1. Local feature extraction
• Sample patches and extract descriptors
2. Learning the visual vocabulary
…
Extracted descriptors
from the training set
Slide credit: Josef Sivic
2. Learning the visual vocabulary
…
Clustering
Slide credit: Josef Sivic
2. Learning the visual vocabulary
…
Visual vocabulary
Clustering
Slide credit: Josef Sivic
Review: K-means clustering
•
Want to minimize sum of squared Euclidean
distances between features xi and their
nearest cluster centers mk
D( X , M ) 

2
(
x

m
)
 i k
cluster k point i in
cluster k
Algorithm:
• Randomly initialize K cluster centers
• Iterate until convergence:
•
•
Assign each feature to the nearest center
Recompute each cluster center as the mean of all features
assigned to it
Example visual vocabulary
…
Appearance codebook
Source: B. Leibe
Bag-of-features steps
1.
2.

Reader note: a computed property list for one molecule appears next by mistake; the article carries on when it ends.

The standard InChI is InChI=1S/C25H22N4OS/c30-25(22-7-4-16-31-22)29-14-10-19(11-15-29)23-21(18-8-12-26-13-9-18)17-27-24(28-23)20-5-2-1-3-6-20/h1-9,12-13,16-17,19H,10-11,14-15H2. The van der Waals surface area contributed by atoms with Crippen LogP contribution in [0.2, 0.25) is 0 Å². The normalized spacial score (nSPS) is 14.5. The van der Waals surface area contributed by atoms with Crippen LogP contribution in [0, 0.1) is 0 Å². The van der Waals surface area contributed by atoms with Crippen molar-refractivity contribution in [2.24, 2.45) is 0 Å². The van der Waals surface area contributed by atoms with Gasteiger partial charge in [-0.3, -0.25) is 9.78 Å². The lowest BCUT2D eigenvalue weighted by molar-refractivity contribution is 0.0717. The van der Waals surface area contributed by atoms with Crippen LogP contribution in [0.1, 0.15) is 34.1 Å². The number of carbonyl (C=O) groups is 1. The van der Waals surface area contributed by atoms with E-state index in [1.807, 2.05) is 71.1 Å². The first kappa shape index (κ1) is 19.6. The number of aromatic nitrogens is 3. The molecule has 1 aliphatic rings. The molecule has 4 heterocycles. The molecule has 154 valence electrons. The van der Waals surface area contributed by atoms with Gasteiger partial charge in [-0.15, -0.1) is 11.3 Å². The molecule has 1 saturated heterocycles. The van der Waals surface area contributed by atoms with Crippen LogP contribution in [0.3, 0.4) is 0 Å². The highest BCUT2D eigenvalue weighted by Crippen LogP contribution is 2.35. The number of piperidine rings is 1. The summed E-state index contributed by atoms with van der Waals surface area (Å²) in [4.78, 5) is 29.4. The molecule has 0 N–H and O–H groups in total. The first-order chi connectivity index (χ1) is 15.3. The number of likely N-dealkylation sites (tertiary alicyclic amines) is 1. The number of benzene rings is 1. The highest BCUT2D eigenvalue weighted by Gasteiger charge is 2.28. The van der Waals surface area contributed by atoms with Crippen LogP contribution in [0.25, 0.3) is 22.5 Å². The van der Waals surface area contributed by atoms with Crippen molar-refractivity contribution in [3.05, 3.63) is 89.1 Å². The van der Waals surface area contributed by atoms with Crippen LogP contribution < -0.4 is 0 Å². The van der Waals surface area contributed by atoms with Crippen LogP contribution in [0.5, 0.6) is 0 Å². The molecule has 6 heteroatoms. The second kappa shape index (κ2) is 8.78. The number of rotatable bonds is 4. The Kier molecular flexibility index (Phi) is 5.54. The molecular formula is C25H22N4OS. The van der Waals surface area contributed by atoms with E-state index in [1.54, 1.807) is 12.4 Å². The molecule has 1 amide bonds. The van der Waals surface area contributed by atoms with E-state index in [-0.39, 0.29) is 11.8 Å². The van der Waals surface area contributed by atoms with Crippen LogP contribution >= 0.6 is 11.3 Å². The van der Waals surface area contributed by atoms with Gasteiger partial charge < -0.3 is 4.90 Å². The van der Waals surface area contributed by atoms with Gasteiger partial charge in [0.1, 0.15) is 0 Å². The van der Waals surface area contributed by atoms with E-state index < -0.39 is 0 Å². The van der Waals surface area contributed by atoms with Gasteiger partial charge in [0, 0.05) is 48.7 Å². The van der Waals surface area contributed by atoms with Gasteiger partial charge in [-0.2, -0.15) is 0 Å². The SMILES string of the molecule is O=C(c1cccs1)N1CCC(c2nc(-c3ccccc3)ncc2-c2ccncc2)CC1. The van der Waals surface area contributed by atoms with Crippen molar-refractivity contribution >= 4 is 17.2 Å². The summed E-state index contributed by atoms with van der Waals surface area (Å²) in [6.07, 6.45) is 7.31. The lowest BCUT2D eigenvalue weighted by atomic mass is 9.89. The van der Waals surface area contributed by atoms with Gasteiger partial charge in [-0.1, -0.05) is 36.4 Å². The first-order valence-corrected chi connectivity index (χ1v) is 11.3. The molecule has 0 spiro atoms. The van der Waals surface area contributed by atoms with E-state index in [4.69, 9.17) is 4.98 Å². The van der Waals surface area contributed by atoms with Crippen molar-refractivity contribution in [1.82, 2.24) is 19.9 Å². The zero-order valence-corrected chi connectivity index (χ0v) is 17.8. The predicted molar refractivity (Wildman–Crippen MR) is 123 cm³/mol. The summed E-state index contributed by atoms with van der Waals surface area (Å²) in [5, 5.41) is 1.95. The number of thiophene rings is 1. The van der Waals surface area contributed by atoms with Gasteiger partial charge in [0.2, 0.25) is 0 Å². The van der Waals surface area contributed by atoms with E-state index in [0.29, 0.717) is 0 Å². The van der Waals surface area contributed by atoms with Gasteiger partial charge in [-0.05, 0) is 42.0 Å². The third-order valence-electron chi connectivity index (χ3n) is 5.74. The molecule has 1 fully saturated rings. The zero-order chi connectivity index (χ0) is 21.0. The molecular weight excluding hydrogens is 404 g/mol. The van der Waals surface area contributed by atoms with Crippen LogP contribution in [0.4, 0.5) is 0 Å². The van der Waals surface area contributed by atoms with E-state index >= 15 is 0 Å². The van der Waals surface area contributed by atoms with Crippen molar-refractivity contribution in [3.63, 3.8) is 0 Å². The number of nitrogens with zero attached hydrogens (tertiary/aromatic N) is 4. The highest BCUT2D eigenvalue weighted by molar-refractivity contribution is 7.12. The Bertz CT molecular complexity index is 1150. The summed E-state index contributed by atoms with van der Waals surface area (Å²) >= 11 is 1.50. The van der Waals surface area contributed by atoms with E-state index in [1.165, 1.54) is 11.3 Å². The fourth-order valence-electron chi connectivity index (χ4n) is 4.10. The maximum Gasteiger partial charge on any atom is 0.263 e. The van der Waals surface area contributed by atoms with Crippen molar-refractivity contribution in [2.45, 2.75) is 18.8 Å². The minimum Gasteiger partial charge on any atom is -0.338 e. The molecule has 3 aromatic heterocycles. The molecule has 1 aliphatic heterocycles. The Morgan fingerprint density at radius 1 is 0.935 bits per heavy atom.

3.
4.
Extract local features
Learn “visual vocabulary”
Quantize local features using visual vocabulary
Represent images by frequencies of “visual words”
Bags of features: Motivation
• Orderless document representation: frequencies of
words from a dictionary Salton & McGill (1983)
Bags of features: Motivation
• Orderless document representation: frequencies of
words from a dictionary Salton & McGill (1983)
US Presidential Speeches Tag Cloud
http://chir.ag/projects/preztags/
Bags of features: Motivation
• Orderless document representation: frequencies of
words from a dictionary Salton & McGill (1983)
US Presidential Speeches Tag Cloud
http://chir.ag/projects/preztags/
Bags of features: Motivation
• Orderless document representation: frequencies of
words from a dictionary Salton & McGill (1983)
US Presidential Speeches Tag Cloud
http://chir.ag/projects/preztags/
Spatial pyramids
level 0
Lazebnik, Schmid & Ponce (CVPR 2006)
Spatial pyramids
level 0
level 1
Lazebnik, Schmid & Ponce (CVPR 2006)
Spatial pyramids
level 0
level 1
Lazebnik, Schmid & Ponce (CVPR 2006)
level 2
Spatial pyramids
• Scene classification results
Spatial pyramids
• Caltech101 classification results
Image
Pixels
Hand-designed
feature
extraction
Trainable